I have previously written about a patient on this site: “How elderly patients can be stubborn to their own detriment.” In that post, I discussed how the patient repeatedly turned down appropriate therapy for her hypertension, saying she didn’t need the help.  Now I’m writing an update. Due to the patient’s refusal to accept treatment for her hypertension, despite counseling on the part of her cardiologist and primary care physician that ...

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It’s been over a year since my older sister Anna died, so I choke up less readily while speaking about it.  The raw anger is less, but the frustration of losing someone to a preventable medical mistake will always remain with me.   Anna was five years older than me, my only sister, and the one I often turned to for advice. We were close despite living 600+ miles apart.  She ...

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Recently, two significant pharmaceutical breakthroughs have resulted in a renewed debate about the costs of drug therapy. In the last year, a new drug class for the treatment of hepatitis C has been released by two different manufacturers and has been found to cure a once incurable chronic liver disease for nearly 90 percent of patients who are treated with a full course of therapy. The drug appears to be ...

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Test your medicine knowledge with the MKSAP challenge, in partnership with the American College of Physicians. A 58-year-old man is evaluated during a routine appointment. He is asymptomatic. He was diagnosed with type 2 diabetes mellitus 4 years ago and has hypertension, dyslipidemia, and obesity. His medications are enteric-coated low-dose aspirin, lisinopril, fluvastatin (20 mg/d), and metformin. His calculated 10-year risk of atherosclerotic cardiovascular disease (ASCVD) using the Pooled ...

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Meet the courageous doctor who shoved a catheter all the way up his arm and into his own heart to prove that cardiac catheterization in a live human being was possible.  Produced by Fusion.

Test your medicine knowledge with the MKSAP challenge, in partnership with the American College of Physicians. A 33-year-old woman is evaluated as an outpatient following an episode of atrial fibrillation. The episode resolved shortly after she arrived at the emergency department. She has a history of tetralogy of Fallot with repair performed at the age of 4 years. On physical examination, blood pressure is 110/70 mm Hg, pulse rate ...

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The doctor sprinted to the side of the bed and slapped her interlaced hands over the man’s heart.  What made his heart stop remained a mystery, but she knew she had to get it beating again. She pushed her hands into his chest, an internal metronome pacing her efforts. After every few pumps, she glanced up at the cardiac monitor. Still no pulse. “Well, it’s obvious why he’s dying, isn’t it?” ...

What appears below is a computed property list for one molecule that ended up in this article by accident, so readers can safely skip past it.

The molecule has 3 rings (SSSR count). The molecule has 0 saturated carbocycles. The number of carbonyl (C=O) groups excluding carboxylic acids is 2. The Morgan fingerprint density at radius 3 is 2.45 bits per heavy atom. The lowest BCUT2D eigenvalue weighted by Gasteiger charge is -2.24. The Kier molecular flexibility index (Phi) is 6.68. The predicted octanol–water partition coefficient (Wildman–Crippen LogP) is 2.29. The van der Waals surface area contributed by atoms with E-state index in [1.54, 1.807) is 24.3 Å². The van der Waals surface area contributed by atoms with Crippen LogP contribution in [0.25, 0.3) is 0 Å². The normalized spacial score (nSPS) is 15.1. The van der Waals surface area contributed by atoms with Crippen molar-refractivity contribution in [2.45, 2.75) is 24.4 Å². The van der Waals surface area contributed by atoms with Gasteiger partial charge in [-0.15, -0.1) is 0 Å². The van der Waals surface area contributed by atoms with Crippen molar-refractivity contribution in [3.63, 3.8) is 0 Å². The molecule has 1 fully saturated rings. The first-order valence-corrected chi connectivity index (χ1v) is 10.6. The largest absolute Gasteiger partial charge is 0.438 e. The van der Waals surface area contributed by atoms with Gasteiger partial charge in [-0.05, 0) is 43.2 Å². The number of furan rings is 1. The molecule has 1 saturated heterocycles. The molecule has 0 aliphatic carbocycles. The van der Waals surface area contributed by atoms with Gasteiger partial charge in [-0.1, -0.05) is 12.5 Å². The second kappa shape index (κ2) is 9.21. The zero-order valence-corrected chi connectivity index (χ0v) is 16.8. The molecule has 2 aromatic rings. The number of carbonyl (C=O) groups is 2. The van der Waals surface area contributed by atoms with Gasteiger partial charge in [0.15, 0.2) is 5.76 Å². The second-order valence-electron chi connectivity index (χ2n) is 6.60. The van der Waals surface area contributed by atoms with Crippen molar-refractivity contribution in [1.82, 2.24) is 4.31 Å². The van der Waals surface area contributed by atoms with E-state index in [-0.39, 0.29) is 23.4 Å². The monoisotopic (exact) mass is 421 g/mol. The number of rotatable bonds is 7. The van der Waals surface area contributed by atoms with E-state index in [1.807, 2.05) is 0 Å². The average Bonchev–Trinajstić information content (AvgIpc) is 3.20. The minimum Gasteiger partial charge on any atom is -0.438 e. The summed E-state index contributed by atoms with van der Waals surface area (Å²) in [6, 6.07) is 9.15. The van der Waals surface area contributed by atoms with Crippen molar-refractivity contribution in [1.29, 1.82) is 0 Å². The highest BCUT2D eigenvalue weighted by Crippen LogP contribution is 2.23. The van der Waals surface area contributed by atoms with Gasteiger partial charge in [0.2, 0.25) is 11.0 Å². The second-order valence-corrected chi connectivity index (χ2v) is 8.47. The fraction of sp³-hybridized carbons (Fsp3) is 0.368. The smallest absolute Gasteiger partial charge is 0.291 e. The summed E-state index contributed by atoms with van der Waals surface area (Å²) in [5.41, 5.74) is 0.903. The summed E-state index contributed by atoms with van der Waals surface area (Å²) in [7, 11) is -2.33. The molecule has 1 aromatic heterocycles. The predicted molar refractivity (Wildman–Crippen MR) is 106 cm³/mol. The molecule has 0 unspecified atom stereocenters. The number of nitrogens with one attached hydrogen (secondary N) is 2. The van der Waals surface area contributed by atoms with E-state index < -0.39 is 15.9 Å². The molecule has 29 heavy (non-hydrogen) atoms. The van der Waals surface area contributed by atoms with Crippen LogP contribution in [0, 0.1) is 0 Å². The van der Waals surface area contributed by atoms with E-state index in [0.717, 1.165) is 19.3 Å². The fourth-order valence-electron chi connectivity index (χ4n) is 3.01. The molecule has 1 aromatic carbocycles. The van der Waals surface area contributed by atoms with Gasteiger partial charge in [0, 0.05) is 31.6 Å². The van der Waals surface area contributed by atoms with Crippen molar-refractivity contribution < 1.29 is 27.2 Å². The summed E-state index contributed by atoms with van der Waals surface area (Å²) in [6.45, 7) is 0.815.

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Mr. J was as close to a typical sixty-year-old patient as possible, wary of doctors and selective in when he took his blood pressure medications. On a sunny Thursday, he woke up nauseated and called an ambulance. During evaluation in the emergency room, his blood pressures reached atmospheric levels (nearly 300 systolic). He began seizing, which soon stopped and was transferred to the ICU. As the admitting resident, I dutifully ...

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There were several news stories recently that reported that Pfizer had abandoned its efforts to have its Lipitor brand of atorvastatin made available over the counter (OTC), without a prescription. I was never a big fan of OTC statins, but I was struck by the reason that Pfizer put out:

The study did not meet its primary objectives of demonstrating patient compliance with the direction to check their low-density lipoprotein cholesterol ...

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shutterstock_180109973 There has been concern for several years about commonly prescribed antacid drugs called proton pump inhibitors (PPIs) and the heart.  PPIs are used to treat gastroesophageal reflux disease (GERD), peptic ulcer disease, and other acid-related diseases.  Common drugs in the PPI class are omeprazole (Prilosec), esomeprazole (Nexium), pantoprazole (Protonix), lansoprazole (Prevacid), and dexlansoprazole (Dexilant), among others. Specifically, there is a potential interaction ...

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